We've completed about two weeks of having no set bedtime for the kiddos and collecting data about their sleep. It's been a rough adjustment for me, but the kids seem to be doing fine. Ella is often the last kid up at night, just putzing around, happy that she can still be awake. Jonah also stays up very late. Ella used to go to sleep, with the help of a little Melatonin, at about 7:30. Now she's averaging a falling-asleep-time of about 9pm. It's been tough having all the kids up during what used to be Alex and my grown up time. We've had to get creative about watching our grown up shows, having conversations about family schedules and logistics, and spending time together. I keep telling myself to give it time. Eventually we won't be in this bedtime limbo anymore and I'll have a better idea about who needs to go to bed and when.
Today Ella and I met with our friend, the Sleep Doctor, again. He looked at the data I have collected about how much Ella sleeps, and told me she's "about one standard deviation away from the norm at this age." And that "this is not pathological." In English, that means she IS in fact a short sleeper, which is normal for her and not a bad thing, and that it is not a sleep disorder. This is just how she is wired. She is sleeping less, sleeping better, and quite happy about it all. She has confidence in being a good sleeper now. Or at least that's what we're working towards.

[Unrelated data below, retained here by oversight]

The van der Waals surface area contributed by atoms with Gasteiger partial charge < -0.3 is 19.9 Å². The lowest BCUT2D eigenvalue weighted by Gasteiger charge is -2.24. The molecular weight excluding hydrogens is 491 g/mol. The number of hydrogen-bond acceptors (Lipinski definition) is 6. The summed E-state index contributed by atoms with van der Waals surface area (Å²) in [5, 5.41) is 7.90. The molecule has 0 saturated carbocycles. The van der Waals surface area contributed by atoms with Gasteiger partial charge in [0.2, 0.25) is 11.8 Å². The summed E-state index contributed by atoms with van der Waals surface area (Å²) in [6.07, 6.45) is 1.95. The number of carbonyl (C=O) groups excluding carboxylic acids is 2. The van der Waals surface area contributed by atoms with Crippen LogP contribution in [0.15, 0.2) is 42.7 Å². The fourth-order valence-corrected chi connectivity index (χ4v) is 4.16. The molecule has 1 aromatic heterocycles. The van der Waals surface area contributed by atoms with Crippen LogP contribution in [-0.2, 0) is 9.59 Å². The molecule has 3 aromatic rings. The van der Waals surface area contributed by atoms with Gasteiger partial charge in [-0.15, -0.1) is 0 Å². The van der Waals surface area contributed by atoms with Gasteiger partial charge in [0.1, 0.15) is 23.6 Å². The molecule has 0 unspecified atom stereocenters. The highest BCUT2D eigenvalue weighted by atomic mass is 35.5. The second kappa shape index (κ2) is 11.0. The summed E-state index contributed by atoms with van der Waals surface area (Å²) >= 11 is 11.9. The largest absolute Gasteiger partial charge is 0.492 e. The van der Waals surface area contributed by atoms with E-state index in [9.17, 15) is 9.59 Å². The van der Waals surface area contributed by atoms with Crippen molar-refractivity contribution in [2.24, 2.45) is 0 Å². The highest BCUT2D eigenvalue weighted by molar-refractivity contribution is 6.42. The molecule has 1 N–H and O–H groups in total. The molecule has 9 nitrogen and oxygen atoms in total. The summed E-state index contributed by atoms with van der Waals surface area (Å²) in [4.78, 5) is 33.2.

I love the Sleep Doctor. He is amazing brilliant and validating of my Mama Instincts. Basically everything I said I think we should be doing with Ella, he said yes. Science backs you up. Do that. Don't listen to all the crazies out there who are telling you you are wrong and nuts, because you follow your instincts because you. are. right.
Ha. Take that, world. The Sleep Doctor backs me up, and he's a DOCTOR. To all my Mama friends out there who are doing 'different' or 'interesting' or 'weird' things to help their kids get the best sleep they can, follow your instincts, the Sleep Doctor says. You're right. Everyone else is bonkers.
The Doctor said if Ella sleeps every night in our room, she will not become more clingy, in fact she will become less clingy. She will have confidence that we are always there for her, sleep will be comfortable because she has what she wants most in the world--Mama and Daddy. The Doctor said that at some point, independently, Ella will decide she'd rather sleep in her own bed. And then I'll be crying because I'll miss her snuggly little self next to me in my bed.
I said it seems sort of pointless to move Ella to her own bed after she falls asleep, because she's just going to be right back in our bed at some point during the night anyway. The brilliant Doctor said I am right. Why not let Ella just stay in our room and not have to run, in a panic, in the middle of the night, in to find us every single night? The Doctor said I need to follow my instincts.